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There are, of course, also the obvious consequences of book censorship: the restriction of free speech; the closeting away of ideas; the limited opportunities to read material that challenges our understandings of a particular notion, place, group of people, or lifestyle.  Books are usually banned to prevent what some individuals perceive as dangerous ideas that could corrupt others.  Several months ago, psychologist Christopher J. Ferguson decided to investigate the relationship between frequently challenged books and their perceived negative impacts upon people (specifically, in this case, Texan teenagers).  The study did not find any correlation between reading banned books and a student’s GPA.  Nor was there any perceived relationship between reading banned books and committing crimes, either violent or nonviolent (http://tinyurl.com/n3htdmh).  If such studies were to be repeated on a larger scale, perhaps the banning of books could – at least on the basis of decreasing academic motivation and/or encouraging crime – one day be proven to be unnecessary.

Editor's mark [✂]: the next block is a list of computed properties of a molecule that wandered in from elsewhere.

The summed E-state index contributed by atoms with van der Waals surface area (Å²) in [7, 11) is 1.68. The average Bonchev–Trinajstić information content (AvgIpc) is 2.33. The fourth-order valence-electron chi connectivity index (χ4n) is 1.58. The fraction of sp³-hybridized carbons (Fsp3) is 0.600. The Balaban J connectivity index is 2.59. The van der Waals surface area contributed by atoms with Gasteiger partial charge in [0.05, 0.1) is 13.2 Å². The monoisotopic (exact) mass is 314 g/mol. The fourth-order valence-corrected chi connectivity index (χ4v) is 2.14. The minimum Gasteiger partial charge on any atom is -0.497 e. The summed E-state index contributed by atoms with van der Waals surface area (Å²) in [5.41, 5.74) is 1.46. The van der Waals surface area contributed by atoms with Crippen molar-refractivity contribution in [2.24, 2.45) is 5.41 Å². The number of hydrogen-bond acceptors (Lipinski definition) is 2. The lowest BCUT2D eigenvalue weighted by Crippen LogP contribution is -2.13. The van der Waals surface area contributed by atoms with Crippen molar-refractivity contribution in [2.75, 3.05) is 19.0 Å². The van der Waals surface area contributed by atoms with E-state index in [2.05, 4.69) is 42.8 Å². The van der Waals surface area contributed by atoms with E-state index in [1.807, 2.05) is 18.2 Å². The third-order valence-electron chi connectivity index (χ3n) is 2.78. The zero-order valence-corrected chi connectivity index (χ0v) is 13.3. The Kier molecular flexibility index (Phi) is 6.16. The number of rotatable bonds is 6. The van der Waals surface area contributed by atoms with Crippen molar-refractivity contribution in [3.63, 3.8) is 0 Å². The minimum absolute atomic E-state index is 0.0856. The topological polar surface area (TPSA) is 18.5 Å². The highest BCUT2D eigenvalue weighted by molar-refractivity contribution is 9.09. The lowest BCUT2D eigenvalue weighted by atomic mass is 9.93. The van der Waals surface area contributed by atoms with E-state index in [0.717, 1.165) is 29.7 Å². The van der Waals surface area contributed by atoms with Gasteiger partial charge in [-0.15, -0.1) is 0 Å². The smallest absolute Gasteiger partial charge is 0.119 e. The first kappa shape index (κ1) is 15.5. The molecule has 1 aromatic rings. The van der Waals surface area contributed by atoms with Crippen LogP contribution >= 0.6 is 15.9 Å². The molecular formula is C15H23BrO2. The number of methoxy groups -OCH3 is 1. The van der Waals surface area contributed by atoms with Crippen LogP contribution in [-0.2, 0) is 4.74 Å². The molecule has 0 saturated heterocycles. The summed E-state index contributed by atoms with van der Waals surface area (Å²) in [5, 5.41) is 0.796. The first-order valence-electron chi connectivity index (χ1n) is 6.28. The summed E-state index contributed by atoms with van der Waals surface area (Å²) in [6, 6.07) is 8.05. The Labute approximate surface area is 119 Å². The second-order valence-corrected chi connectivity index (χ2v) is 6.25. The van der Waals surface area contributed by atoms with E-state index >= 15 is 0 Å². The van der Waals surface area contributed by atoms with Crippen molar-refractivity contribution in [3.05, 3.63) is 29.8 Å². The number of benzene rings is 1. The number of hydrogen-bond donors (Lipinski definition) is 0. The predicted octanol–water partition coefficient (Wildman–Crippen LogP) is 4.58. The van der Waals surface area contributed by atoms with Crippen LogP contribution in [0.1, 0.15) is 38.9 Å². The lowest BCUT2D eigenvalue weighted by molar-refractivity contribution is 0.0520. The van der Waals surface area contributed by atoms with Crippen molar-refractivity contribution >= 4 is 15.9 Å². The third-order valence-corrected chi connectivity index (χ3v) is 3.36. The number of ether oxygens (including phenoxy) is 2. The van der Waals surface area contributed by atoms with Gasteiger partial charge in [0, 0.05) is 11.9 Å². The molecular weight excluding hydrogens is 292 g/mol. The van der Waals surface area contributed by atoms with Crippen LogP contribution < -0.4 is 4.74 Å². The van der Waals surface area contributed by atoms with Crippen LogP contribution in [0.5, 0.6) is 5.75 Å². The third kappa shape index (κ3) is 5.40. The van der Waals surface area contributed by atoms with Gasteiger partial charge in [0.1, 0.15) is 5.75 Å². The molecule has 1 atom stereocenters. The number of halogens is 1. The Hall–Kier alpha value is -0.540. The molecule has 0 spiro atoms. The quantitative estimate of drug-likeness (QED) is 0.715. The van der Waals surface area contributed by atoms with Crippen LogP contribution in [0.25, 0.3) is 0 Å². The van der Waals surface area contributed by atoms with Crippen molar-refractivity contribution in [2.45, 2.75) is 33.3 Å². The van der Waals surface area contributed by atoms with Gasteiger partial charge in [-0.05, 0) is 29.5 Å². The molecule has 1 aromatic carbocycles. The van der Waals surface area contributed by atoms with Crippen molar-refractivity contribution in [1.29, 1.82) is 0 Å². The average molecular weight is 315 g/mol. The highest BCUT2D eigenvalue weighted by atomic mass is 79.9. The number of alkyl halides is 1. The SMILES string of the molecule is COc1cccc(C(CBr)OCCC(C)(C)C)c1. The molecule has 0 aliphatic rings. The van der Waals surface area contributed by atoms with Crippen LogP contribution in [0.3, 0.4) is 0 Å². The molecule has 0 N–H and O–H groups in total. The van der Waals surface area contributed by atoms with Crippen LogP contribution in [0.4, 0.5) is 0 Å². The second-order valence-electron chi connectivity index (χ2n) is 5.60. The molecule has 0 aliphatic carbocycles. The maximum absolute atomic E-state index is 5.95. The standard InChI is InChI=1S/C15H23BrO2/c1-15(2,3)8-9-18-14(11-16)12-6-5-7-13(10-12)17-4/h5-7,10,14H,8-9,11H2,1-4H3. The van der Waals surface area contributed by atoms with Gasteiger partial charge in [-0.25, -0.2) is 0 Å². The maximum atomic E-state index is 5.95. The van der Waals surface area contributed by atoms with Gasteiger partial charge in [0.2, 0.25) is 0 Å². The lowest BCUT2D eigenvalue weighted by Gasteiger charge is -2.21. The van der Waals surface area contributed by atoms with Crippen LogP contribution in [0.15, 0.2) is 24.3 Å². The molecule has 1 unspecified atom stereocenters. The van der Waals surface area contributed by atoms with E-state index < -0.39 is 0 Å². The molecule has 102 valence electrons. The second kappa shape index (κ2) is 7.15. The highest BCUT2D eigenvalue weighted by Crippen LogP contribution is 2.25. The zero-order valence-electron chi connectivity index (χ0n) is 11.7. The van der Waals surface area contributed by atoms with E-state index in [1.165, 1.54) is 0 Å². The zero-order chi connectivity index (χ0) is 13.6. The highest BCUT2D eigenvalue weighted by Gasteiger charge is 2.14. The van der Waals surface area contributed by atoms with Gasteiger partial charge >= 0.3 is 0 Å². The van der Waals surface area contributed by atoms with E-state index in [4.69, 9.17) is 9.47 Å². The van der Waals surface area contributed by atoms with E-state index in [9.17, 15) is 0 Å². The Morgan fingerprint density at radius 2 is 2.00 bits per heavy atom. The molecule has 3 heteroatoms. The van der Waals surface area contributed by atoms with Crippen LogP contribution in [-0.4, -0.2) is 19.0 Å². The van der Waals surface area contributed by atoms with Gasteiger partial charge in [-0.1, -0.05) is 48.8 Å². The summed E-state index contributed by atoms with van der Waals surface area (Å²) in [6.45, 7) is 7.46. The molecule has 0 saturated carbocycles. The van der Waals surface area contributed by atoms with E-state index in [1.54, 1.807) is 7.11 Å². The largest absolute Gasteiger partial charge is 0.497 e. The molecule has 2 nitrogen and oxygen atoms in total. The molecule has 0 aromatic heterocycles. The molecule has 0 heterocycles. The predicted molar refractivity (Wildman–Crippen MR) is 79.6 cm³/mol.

More promising, however, is the study’s discovery of a positive correlation between reading banned books and partaking in civic activities.  In other words, if a teen in this study were more likely to read banned books, then the teen was also more likely to vote, go out of their way to help others, and/or volunteer.  This is, again, not an argument FOR banning books so that these positive effects might become wider spread, and nor is this to say that reading banned books automatically increases teenagers’ compassionate behavior, political awareness, etc.  I nonetheless find it fascinating that reading controversial books correlates with civic behavior.  Clearly more research must be done here, but it seems that statements regarding a book’s ability to widen peoples’ compassion for situations/people normally outside of their lives could one day be statistically based.

Book banning creates numerous cultural, financial, and psychological ripples through our society.  I do not support book banning, but since censorship is (unfortunately) not going away anytime soon, I do think it worthwhile to discuss the consequences of literary censorship.

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Until next time, dear readers,

~Scarlett Beau’Hara

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Notes From Underground

October 3rd, 2014

Hello all,

While many may question the life expectancy of printed books and the value in entering such an unpredictable industry, the New York subway system has proven to me that good books will never really go out of fashion. Whether they are sitting, standing, waiting, or attempting to juggle their coffee in one hand and book in another, it’s almost impossible not to see at least one subway reader on your daily commute. So, in search of my next read, I decided to take Notes From Underground readers by asking my fellow Q train riders for recommendations.